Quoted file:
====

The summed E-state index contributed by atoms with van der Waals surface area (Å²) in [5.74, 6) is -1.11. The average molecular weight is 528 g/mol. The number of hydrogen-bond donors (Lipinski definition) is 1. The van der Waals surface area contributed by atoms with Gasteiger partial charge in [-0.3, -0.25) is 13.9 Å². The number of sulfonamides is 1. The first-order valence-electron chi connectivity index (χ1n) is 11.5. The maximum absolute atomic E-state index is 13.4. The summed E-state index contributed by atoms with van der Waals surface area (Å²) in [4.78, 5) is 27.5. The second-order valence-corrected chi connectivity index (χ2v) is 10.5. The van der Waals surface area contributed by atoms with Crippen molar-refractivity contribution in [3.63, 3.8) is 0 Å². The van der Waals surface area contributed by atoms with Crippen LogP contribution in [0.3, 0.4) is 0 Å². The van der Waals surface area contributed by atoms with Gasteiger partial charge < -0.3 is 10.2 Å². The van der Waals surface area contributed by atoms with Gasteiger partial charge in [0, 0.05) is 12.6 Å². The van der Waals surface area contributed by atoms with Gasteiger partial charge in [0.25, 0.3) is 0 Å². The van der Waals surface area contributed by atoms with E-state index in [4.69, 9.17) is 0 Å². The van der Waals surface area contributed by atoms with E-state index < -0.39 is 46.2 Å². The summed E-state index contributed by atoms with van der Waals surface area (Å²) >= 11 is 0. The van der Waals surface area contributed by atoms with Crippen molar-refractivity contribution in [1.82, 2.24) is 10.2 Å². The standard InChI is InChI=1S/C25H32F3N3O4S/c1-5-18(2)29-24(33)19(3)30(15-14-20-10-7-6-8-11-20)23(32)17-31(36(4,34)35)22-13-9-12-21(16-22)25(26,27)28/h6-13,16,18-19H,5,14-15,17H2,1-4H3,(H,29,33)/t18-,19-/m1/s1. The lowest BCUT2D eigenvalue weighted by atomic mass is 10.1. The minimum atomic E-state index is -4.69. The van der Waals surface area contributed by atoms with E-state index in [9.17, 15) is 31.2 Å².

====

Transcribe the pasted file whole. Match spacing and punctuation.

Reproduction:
The summed E-state index contributed by atoms with van der Waals surface area (Å²) in [5.74, 6) is -1.11. The average molecular weight is 528 g/mol. The number of hydrogen-bond donors (Lipinski definition) is 1. The van der Waals surface area contributed by atoms with Gasteiger partial charge in [-0.3, -0.25) is 13.9 Å². The number of sulfonamides is 1. The first-order valence-electron chi connectivity index (χ1n) is 11.5. The maximum absolute atomic E-state index is 13.4. The summed E-state index contributed by atoms with van der Waals surface area (Å²) in [4.78, 5) is 27.5. The second-order valence-corrected chi connectivity index (χ2v) is 10.5. The van der Waals surface area contributed by atoms with Crippen molar-refractivity contribution in [3.63, 3.8) is 0 Å². The van der Waals surface area contributed by atoms with Crippen LogP contribution in [0.3, 0.4) is 0 Å². The van der Waals surface area contributed by atoms with Gasteiger partial charge < -0.3 is 10.2 Å². The van der Waals surface area contributed by atoms with Gasteiger partial charge in [0, 0.05) is 12.6 Å². The van der Waals surface area contributed by atoms with Gasteiger partial charge in [0.25, 0.3) is 0 Å². The van der Waals surface area contributed by atoms with E-state index in [4.69, 9.17) is 0 Å². The van der Waals surface area contributed by atoms with E-state index < -0.39 is 46.2 Å². The summed E-state index contributed by atoms with van der Waals surface area (Å²) >= 11 is 0. The van der Waals surface area contributed by atoms with Crippen molar-refractivity contribution in [1.82, 2.24) is 10.2 Å². The standard InChI is InChI=1S/C25H32F3N3O4S/c1-5-18(2)29-24(33)19(3)30(15-14-20-10-7-6-8-11-20)23(32)17-31(36(4,34)35)22-13-9-12-21(16-22)25(26,27)28/h6-13,16,18-19H,5,14-15,17H2,1-4H3,(H,29,33)/t18-,19-/m1/s1. The lowest BCUT2D eigenvalue weighted by atomic mass is 10.1. The minimum atomic E-state index is -4.69. The van der Waals surface area contributed by atoms with E-state index in [9.17, 15) is 31.2 Å².